Time Spent by Cybercriminals on Victims’ Systems Increased by 36% in 2021 – Report

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Cybercriminals spent more time in their victims’ systems in 2021 than in 2020, the latest report from cybersecurity firm Sophos has found. According to Sophos, attacker dwell time increased by 36% last year, with the median intruder dwell time of 15 days in 2021 compared to 11 days in 2020.

The company, in its ‘Active Adversary Playbook 2022′ released today, says longer dwell times mean it is now becoming difficult for organizations’ internal IT security staff to research, investigate and respond to proactively to suspicious alerts and potential threats. .

Sophos also found that intruder dwell time was longer in small business environments, as attackers persisted for about 51 days in businesses with up to 250 employees, compared to typically 20 days in businesses. with 3,000 to 5,000 employees.

What they say

  • Commenting on the report, Sophos Senior Security Advisor John Shier said:The world of cybercrime has become incredibly diverse and specialized. Initial Access Brokers (IABs) have developed a cybercrime cottage industry by penetrating a target, performing exploratory reconnaissance or setting up a backdoor, then selling turnkey access to ransomware gangs for their own attacks.
  • “In this increasingly dynamic and specialized cyber threat landscape, it can be difficult for organizations to keep up with the ever-changing tools and approaches used by attackers. It’s essential that defenders understand what to look for at each step of the attack chain, so they can detect and neutralize attacks as quickly as possible.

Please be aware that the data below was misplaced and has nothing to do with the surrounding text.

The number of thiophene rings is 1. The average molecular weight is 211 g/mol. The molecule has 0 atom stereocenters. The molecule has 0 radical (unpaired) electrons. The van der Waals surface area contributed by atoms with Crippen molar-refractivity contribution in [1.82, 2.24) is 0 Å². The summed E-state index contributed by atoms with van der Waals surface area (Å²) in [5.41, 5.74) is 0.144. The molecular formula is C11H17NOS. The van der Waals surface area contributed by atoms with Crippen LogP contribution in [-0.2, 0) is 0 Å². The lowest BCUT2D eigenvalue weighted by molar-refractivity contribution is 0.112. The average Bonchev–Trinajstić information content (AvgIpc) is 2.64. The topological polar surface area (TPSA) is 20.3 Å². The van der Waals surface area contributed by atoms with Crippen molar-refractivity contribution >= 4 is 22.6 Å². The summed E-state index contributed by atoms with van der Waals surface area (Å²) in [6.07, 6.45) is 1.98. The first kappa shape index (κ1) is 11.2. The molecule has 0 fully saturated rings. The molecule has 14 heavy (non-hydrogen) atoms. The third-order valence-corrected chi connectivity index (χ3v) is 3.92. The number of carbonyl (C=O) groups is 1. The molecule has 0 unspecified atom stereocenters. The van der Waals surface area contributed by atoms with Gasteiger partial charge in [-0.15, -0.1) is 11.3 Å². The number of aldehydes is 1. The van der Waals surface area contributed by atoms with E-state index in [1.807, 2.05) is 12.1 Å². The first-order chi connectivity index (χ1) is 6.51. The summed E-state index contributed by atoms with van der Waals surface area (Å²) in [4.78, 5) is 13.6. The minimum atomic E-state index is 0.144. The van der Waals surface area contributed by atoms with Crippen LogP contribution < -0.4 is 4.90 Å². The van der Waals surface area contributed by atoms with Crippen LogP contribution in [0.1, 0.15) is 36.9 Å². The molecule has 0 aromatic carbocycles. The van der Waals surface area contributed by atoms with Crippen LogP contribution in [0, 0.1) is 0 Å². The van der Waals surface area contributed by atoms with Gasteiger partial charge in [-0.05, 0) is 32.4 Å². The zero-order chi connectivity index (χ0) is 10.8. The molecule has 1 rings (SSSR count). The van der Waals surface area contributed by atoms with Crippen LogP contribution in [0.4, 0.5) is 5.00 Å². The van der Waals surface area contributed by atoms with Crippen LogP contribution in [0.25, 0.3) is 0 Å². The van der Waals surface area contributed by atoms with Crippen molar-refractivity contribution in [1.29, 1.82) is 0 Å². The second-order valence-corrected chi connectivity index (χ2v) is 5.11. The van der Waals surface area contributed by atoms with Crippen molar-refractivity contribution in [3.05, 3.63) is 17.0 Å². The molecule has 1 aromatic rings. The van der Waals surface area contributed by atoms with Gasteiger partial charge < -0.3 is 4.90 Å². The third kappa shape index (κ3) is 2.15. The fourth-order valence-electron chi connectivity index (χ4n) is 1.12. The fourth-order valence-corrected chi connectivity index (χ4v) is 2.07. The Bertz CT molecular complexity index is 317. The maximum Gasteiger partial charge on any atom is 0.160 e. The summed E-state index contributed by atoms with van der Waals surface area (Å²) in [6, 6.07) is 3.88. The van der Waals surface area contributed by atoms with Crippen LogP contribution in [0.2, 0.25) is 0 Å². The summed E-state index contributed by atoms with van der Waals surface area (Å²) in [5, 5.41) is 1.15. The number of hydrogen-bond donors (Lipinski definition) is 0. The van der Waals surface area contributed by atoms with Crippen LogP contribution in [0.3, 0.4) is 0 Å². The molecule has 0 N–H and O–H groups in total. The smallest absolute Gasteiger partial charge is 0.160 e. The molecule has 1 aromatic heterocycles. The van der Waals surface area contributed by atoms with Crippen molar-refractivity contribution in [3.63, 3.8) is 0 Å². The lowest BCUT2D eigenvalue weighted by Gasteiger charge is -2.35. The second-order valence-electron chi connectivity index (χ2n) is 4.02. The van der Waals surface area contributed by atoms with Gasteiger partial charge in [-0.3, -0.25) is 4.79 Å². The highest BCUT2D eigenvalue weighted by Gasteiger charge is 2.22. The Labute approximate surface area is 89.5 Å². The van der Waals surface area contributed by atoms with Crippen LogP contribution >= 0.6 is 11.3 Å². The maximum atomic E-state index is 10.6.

• Attackers see larger organizations as more valuable, so they’re more motivated to get in, get what they want, and get out. Smaller organizations have less perceived “value”, so attackers can afford to hide around the network in the background for a longer period of time. It’s also possible that these attackers were less experienced and needed more time to figure out what to do once inside the network. Finally, smaller organizations typically have less visibility down the attack chain to detect and eject attackers, prolonging their presence.Shier said.

Sophos, in the report, warned that every organization is the target of cyberattacks that range from phishing and financial fraud to botnet builders, malware delivery platforms, crypto miners, IABs, theft. data, corporate espionage, ransomware, etc. He noted that if there is a vulnerable entry point into a network, attackers are likely to seek it out and eventually find and exploit it.

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